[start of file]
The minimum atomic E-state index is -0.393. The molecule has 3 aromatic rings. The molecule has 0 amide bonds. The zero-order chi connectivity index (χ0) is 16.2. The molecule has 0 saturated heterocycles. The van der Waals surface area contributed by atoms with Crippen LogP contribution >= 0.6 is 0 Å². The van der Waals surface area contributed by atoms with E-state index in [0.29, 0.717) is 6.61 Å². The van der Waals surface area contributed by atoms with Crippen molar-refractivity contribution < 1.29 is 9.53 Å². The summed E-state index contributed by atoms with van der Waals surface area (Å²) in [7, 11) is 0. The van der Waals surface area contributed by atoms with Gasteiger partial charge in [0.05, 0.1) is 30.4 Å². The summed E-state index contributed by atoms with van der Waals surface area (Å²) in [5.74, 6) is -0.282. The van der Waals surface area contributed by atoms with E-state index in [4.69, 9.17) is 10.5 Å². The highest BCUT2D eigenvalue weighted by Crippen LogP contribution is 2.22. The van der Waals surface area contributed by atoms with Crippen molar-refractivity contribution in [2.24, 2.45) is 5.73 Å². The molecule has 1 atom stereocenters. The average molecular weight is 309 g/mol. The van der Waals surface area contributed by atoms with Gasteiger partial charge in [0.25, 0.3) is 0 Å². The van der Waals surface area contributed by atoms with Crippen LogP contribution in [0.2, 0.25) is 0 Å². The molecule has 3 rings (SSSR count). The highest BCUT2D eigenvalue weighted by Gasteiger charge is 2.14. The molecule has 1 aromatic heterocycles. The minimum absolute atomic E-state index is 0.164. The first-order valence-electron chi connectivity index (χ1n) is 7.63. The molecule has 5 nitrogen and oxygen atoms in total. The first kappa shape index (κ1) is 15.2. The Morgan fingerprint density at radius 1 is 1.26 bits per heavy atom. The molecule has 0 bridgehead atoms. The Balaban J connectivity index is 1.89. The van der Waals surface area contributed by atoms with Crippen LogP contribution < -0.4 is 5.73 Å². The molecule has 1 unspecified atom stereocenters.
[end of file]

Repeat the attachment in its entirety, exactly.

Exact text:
The minimum atomic E-state index is -0.393. The molecule has 3 aromatic rings. The molecule has 0 amide bonds. The zero-order chi connectivity index (χ0) is 16.2. The molecule has 0 saturated heterocycles. The van der Waals surface area contributed by atoms with Crippen LogP contribution >= 0.6 is 0 Å². The van der Waals surface area contributed by atoms with E-state index in [0.29, 0.717) is 6.61 Å². The van der Waals surface area contributed by atoms with Crippen molar-refractivity contribution < 1.29 is 9.53 Å². The summed E-state index contributed by atoms with van der Waals surface area (Å²) in [7, 11) is 0. The van der Waals surface area contributed by atoms with Gasteiger partial charge in [0.05, 0.1) is 30.4 Å². The summed E-state index contributed by atoms with van der Waals surface area (Å²) in [5.74, 6) is -0.282. The van der Waals surface area contributed by atoms with E-state index in [4.69, 9.17) is 10.5 Å². The highest BCUT2D eigenvalue weighted by Crippen LogP contribution is 2.22. The van der Waals surface area contributed by atoms with Crippen molar-refractivity contribution in [2.24, 2.45) is 5.73 Å². The molecule has 1 atom stereocenters. The average molecular weight is 309 g/mol. The van der Waals surface area contributed by atoms with Gasteiger partial charge in [0.25, 0.3) is 0 Å². The van der Waals surface area contributed by atoms with Crippen LogP contribution in [0.2, 0.25) is 0 Å². The molecule has 3 rings (SSSR count). The highest BCUT2D eigenvalue weighted by Gasteiger charge is 2.14. The molecule has 1 aromatic heterocycles. The minimum absolute atomic E-state index is 0.164. The first-order valence-electron chi connectivity index (χ1n) is 7.63. The molecule has 5 nitrogen and oxygen atoms in total. The first kappa shape index (κ1) is 15.2. The Morgan fingerprint density at radius 1 is 1.26 bits per heavy atom. The molecule has 0 bridgehead atoms. The Balaban J connectivity index is 1.89. The van der Waals surface area contributed by atoms with Crippen LogP contribution < -0.4 is 5.73 Å². The molecule has 1 unspecified atom stereocenters.